The Local: Subkonscious explores complicated hard rock history on new EP

Authored By pitulah

Chattanooga progressive rock outfit Subkonscious understands that there is a good deal of subtlety involved in crafting a relevant hard rock ruckus. If a band is just concerned with how loud they can get, there is always going to be quite a bit missing from their sound. Thankfully, that isn’t the case with Subkonscious, and they mete out their classic rock influences with a substantial measure of thought and planning-which isn’t to say that everything feels scripted. Their music just feels completely and thoroughly vetted in terms of its inspiration and production. The band doles out waves of unrelenting guitar noise and revels in its physical emotional resonance.

On their new EP, “maSK,” the band compiles a sizable collection of various rock rhythms and layers them in interesting and unexpected ways. There are some impressively dense licks but also a sense of melody that easily weaves its way throughout each track on the EP. Blending acoustic and electric sounds, the songs exhibit a relentless tenacity in their exploration of these occasionally disparate sounds, constructing a coherent musical vision from the band’s wide-ranging influences.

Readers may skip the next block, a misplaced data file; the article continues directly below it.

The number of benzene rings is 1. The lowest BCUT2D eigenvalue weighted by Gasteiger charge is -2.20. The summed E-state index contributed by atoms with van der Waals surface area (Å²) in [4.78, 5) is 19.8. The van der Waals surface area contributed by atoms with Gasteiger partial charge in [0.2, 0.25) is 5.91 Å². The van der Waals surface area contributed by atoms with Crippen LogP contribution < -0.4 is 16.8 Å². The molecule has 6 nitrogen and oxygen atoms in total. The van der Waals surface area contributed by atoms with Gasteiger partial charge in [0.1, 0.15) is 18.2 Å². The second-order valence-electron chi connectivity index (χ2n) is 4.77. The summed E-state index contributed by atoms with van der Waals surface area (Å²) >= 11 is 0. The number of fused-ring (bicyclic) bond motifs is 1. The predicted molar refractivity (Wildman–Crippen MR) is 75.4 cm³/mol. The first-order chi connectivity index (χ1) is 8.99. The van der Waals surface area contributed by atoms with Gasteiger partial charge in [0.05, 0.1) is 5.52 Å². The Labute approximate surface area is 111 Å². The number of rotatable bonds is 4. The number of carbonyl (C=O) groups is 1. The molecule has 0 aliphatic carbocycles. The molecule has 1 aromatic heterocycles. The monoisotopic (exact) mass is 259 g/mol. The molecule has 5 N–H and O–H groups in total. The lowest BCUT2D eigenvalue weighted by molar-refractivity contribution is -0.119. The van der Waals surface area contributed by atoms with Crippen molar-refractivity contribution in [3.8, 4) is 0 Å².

From the opening acoustic rhythms of “maSK” to the searing guitar theatrics of “Pain” and slow rock burn of “crooKed mirrorS,” the album lays out its musical lineage quite clearly and cleverly. There’s never a moment when the band seems to lack a clear direction in regards to their rock inclinations. It’s loud and brash, but also curiously nuanced in how they align the louder elements with the softer details, and the band carefully evokes rock’s expansive past across these tracks. Each song possesses a feral musical streak, giving them a wonderfully furious rhythmic temperament. This EP is elaborate but not disjointed and finds Subkonscious working through a handful of stylistic shifts that accentuate their inherent adaptability.

Joshua Pickard covers local and national music, film and other aspects of pop culture. You can contact him on Facebook, Twitter or by email. The opinions expressed in this column belong solely to the author, not Nooga.com or its employees.